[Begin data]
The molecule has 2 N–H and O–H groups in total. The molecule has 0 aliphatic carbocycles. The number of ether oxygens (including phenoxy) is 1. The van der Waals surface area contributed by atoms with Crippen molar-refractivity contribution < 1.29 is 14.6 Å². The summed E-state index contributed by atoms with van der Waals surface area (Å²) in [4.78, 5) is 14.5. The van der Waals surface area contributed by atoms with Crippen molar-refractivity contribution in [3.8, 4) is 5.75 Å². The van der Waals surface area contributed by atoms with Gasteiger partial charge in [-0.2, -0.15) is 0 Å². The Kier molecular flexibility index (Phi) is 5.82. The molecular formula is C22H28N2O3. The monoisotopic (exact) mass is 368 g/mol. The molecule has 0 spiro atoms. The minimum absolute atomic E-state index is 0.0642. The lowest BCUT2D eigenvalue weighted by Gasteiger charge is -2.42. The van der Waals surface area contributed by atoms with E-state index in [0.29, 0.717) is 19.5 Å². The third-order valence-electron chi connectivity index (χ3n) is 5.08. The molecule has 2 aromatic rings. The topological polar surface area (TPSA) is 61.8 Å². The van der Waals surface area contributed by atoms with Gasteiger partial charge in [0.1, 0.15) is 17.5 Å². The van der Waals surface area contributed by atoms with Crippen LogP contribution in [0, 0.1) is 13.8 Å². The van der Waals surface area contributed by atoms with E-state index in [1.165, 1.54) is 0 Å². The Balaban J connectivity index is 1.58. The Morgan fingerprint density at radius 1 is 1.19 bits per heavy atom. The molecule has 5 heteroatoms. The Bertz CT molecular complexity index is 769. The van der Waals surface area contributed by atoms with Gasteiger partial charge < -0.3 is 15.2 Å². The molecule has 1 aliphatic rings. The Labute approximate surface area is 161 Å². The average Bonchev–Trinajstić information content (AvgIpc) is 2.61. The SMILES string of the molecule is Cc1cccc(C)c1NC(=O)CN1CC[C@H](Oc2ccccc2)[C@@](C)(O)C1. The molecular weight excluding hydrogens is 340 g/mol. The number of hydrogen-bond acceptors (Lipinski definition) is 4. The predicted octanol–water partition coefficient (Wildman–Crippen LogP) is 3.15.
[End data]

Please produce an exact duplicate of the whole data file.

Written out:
The molecule has 2 N–H and O–H groups in total. The molecule has 0 aliphatic carbocycles. The number of ether oxygens (including phenoxy) is 1. The van der Waals surface area contributed by atoms with Crippen molar-refractivity contribution < 1.29 is 14.6 Å². The summed E-state index contributed by atoms with van der Waals surface area (Å²) in [4.78, 5) is 14.5. The van der Waals surface area contributed by atoms with Crippen molar-refractivity contribution in [3.8, 4) is 5.75 Å². The van der Waals surface area contributed by atoms with Gasteiger partial charge in [-0.2, -0.15) is 0 Å². The Kier molecular flexibility index (Phi) is 5.82. The molecular formula is C22H28N2O3. The monoisotopic (exact) mass is 368 g/mol. The molecule has 0 spiro atoms. The minimum absolute atomic E-state index is 0.0642. The lowest BCUT2D eigenvalue weighted by Gasteiger charge is -2.42. The van der Waals surface area contributed by atoms with E-state index in [0.29, 0.717) is 19.5 Å². The third-order valence-electron chi connectivity index (χ3n) is 5.08. The molecule has 2 aromatic rings. The topological polar surface area (TPSA) is 61.8 Å². The van der Waals surface area contributed by atoms with Gasteiger partial charge in [0.1, 0.15) is 17.5 Å². The van der Waals surface area contributed by atoms with Crippen LogP contribution in [0, 0.1) is 13.8 Å². The van der Waals surface area contributed by atoms with E-state index in [1.165, 1.54) is 0 Å². The Balaban J connectivity index is 1.58. The Morgan fingerprint density at radius 1 is 1.19 bits per heavy atom. The molecule has 5 heteroatoms. The Bertz CT molecular complexity index is 769. The van der Waals surface area contributed by atoms with Gasteiger partial charge < -0.3 is 15.2 Å². The molecule has 1 aliphatic rings. The Labute approximate surface area is 161 Å². The average Bonchev–Trinajstić information content (AvgIpc) is 2.61. The SMILES string of the molecule is Cc1cccc(C)c1NC(=O)CN1CC[C@H](Oc2ccccc2)[C@@](C)(O)C1. The molecular weight excluding hydrogens is 340 g/mol. The number of hydrogen-bond acceptors (Lipinski definition) is 4. The predicted octanol–water partition coefficient (Wildman–Crippen LogP) is 3.15.